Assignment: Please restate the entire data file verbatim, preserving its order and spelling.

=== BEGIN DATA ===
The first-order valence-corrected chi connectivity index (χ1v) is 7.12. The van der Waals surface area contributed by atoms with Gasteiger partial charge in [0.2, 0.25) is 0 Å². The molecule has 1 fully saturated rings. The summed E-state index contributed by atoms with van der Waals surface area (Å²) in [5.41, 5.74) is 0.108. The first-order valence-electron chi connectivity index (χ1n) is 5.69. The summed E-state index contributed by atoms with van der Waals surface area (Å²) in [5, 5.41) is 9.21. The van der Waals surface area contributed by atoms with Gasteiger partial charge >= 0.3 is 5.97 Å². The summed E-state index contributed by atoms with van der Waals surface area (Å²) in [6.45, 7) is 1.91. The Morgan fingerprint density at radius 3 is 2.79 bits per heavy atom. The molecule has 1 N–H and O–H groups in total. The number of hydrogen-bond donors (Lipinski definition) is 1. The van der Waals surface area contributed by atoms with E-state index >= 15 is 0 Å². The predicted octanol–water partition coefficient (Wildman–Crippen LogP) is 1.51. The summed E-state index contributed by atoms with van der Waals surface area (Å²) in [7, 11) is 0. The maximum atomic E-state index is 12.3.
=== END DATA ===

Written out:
The first-order valence-corrected chi connectivity index (χ1v) is 7.12. The van der Waals surface area contributed by atoms with Gasteiger partial charge in [0.2, 0.25) is 0 Å². The molecule has 1 fully saturated rings. The summed E-state index contributed by atoms with van der Waals surface area (Å²) in [5.41, 5.74) is 0.108. The first-order valence-electron chi connectivity index (χ1n) is 5.69. The summed E-state index contributed by atoms with van der Waals surface area (Å²) in [5, 5.41) is 9.21. The van der Waals surface area contributed by atoms with Gasteiger partial charge >= 0.3 is 5.97 Å². The summed E-state index contributed by atoms with van der Waals surface area (Å²) in [6.45, 7) is 1.91. The Morgan fingerprint density at radius 3 is 2.79 bits per heavy atom. The molecule has 1 N–H and O–H groups in total. The number of hydrogen-bond donors (Lipinski definition) is 1. The van der Waals surface area contributed by atoms with E-state index >= 15 is 0 Å². The predicted octanol–water partition coefficient (Wildman–Crippen LogP) is 1.51. The summed E-state index contributed by atoms with van der Waals surface area (Å²) in [7, 11) is 0. The maximum atomic E-state index is 12.3.